Status Report

NASA Mars Odyssey THEMIS Image: Sand Sheet on Crater Floor

By SpaceRef Editor
April 12, 2005
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Medium image for 20050412a

Image Context:

Context image for 20050412a
Context image credit: NASA/Mars Orbiter Laser Altimeter (MOLA) Team
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ParameterValue ParameterValue
Latitude26.4 &nbsp InstrumentVIS
Longitude62.7E (297.3W) &nbsp Resolution (m)19
Image Size (pixels)3217×1414 &nbsp Image Size (km)61.1×26.9

Our topic for the weeks of April 4 and April 11 is dunes on Mars.

We will look at the north polar sand sea and at isolated dune

fields at lower latitudes. Sand seas on Earth are often called

“ergs”, an Arabic name for dune field. A sand sea differs from

a dune field in two ways: 1) a sand sea has a large regional extent,

and 2) the individual dunes are large in size and complex in form.

As with yesterday’s image, this dune field is located

inside a crater, in this case an unnamed crater at 26 degrees North latitude.

In this VIS image the dunes are coalescing into a sand sheet,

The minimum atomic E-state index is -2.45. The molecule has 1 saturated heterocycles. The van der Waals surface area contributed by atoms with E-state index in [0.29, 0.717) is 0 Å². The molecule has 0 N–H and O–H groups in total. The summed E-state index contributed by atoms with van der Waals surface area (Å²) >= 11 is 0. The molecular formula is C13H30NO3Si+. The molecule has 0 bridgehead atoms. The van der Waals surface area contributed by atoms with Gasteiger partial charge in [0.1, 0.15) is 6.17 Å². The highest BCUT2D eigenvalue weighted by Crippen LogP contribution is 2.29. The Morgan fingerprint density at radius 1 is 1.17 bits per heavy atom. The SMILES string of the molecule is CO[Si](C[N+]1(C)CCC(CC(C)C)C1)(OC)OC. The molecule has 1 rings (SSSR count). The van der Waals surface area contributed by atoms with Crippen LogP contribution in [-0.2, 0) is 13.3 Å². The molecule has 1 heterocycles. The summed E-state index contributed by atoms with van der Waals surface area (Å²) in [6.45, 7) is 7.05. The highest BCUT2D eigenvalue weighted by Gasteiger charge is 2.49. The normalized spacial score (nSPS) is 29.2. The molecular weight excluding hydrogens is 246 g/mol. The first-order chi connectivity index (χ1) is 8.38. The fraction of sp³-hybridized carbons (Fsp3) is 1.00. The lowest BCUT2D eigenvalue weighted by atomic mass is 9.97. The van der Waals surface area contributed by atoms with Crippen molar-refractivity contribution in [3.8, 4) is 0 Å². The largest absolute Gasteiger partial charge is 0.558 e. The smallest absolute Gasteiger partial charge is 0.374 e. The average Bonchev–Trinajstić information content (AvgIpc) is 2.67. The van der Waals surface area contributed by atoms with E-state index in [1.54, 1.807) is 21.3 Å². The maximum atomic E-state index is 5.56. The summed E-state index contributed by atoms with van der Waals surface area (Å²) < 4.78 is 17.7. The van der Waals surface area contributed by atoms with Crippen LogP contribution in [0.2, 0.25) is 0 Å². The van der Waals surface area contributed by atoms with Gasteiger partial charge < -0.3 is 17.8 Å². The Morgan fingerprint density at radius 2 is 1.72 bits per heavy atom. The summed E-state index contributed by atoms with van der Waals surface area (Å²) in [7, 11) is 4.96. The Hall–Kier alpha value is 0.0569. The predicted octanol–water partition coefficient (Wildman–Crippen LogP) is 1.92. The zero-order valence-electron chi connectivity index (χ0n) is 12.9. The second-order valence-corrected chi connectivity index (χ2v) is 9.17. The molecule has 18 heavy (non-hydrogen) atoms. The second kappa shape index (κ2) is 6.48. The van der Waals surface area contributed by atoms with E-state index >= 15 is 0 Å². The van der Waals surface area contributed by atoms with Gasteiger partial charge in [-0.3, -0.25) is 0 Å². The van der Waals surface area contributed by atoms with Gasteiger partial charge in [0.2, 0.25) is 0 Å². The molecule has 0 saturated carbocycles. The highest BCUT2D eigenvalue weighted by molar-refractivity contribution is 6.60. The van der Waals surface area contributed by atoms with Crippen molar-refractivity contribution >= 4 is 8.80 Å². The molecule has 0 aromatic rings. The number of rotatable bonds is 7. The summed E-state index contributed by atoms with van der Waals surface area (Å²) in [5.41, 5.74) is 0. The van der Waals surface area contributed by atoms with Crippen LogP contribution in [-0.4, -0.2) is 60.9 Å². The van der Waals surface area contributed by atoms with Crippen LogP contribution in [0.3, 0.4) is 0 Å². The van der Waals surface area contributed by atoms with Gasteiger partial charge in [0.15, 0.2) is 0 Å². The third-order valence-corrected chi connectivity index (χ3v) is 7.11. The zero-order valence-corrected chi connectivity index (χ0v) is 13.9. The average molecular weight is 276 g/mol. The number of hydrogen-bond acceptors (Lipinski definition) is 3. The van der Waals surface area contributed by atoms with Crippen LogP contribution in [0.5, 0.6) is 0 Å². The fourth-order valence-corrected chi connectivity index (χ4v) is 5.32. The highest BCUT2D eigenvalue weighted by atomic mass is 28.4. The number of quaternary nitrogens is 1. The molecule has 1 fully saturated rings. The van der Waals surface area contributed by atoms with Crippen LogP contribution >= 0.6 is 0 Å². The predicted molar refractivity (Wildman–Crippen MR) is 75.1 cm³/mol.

note the lack of dune forms to the north of the small hills.

The presence of ridges and hills in the area is affecting the

dune shapes.

[Source: ASU THEMIS Science Team]

Note: this THEMIS visual image has not been radiometrically nor geometrically calibrated for this preliminary release. An empirical correction has been performed to remove instrumental effects. A linear shift has been applied in the cross-track and down-track direction to approximate spacecraft and planetary motion. Fully calibrated and geometrically projected images will be released through the Planetary Data System in accordance with Project policies at a later time.

NASA’s Jet Propulsion Laboratory manages the 2001 Mars Odyssey mission for NASA’s Office of Space Science, Washington, D.C. The Thermal Emission Imaging System (THEMIS) was developed by Arizona State University, Tempe, in collaboration with Raytheon Santa Barbara Remote Sensing. The THEMIS investigation is led by Dr. Philip Christensen at Arizona State University. Lockheed Martin Astronautics, Denver, is the prime contractor for the Odyssey project, and developed and built the orbiter. Mission operations are conducted jointly from Lockheed Martin and from JPL, a division of the California Institute of Technology in Pasadena.

Image Credit: NASA/JPL/Arizona State University

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